All The More Reason

Euston Manifesto debate, “Humanitarian Intervention post-Iraq”: Darfur, the UN, Iran and Iraq
May 11, 2007, 3:51 pm
Filed under: Euston Manifesto, Iran, Iraq, Israeli / Palestinian, Labour Party

The Euston Manifesto event on Monday 30th April has now been posted in its entirety on Youtube at:

I’d recommend you watch it all, it would make interesting Sunday afternoon viewing. The quality of the debate was fantastic, which in part I suspect is due to the additional freedoms Labour Ministers now have in discussions of policy during this period of interregnum.

A theme of Nick Cohen’s writings both in the Observer and also in ‘What’s Left? How Liberals lost their way’ is the failure of the democratic Left (and by this I guess he means in large part the Labour party), has failed to convince the British public of the case for foreign interventions. This is undoubtably a truth – Labour Ministers have in the face of the public’s massive disapproval of Iraq (literally) gone soft: the case for intervention is rarely enunciated, the silence telling of the failure of US and UK reconstruction efforts.

Here, Nick Cohen asks Hilary Benn if he is willing to make the case for humanitarian intervention to Labour supporters: –

I think Hilary Benn is excellent throughout the debate, as is Pat McFadden, who gives us a sophisticated narrative of the causes of Terrorism and our failure to understand them. Responsibility, a key new Labour theme, is re-used to give suicide bombers back their autonomy and with it, their moral culpability.

The debate on the United Nations is interesting, as the failures of the UN are often glossed over or not discussed by politicians: like the NHS it is truly a ‘sacred cow’. I quite like Nick’s argument about the UN being ‘a club with no basic rules’, but Benn and Brian Brivati’s argument for the engagement of undemocratic nations is a good one.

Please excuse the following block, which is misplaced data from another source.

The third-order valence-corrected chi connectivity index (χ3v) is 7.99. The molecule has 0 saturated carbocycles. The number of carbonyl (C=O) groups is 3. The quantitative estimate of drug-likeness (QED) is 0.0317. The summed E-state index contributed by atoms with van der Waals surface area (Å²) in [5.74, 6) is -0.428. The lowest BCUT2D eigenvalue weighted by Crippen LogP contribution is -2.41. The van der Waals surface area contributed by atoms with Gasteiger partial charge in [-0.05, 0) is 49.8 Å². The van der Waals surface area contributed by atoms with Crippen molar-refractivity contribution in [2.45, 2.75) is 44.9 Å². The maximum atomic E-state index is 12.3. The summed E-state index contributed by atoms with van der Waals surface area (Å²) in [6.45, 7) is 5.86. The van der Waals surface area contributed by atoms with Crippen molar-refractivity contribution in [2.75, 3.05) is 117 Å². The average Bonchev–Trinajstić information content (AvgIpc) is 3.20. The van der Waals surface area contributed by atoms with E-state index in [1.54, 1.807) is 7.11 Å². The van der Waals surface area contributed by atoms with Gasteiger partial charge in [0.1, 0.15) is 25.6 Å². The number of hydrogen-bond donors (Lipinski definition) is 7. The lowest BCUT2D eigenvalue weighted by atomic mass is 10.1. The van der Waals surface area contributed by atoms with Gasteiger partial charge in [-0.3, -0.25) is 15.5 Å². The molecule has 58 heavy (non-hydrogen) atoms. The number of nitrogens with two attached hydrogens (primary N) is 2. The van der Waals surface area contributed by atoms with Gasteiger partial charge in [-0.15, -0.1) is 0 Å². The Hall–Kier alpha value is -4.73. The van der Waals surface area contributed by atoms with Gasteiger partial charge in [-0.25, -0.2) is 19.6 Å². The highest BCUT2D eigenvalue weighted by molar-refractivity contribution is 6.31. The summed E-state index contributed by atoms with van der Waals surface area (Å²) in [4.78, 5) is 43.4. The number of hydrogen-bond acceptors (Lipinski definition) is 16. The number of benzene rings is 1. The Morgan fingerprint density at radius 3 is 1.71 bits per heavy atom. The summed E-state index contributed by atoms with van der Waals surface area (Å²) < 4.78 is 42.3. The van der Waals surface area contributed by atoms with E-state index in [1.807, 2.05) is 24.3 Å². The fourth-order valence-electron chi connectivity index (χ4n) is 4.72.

I hope this triggers necessary debate on the future for humanitarian intervention, but also the threshold for future military interventions. Comments would be appreciated.



3 Comments so far
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Those extraordinary answers you get from ordinary people when you ask them about the elections in Iraq are something else all right.

What Benn articulated in the first video is exactly how I feel. Nobody should ever have to apologize for having removed Saddam Hussein. So there was a lot blood being shed pre-invasion and there is a lot of blood being shed post-invasion. The difference is that now the Iraqis have an opportunity to make something of their country. An opportunity they might yet squander, but who can say that the opportunity should not have been offered them?

Comment by hydralisk

What a bunch of right-wing war-mongering liars.

Background on the scumbag McFadden

Comment by resistor

Thank you for your contribution. For as long as people like you continue to be obsessed by empty slogans and the minutiae of factional left politics, we warmongers can continue our worldwide march towards global hegemony unopposed. Cheers!

Comment by Michael P

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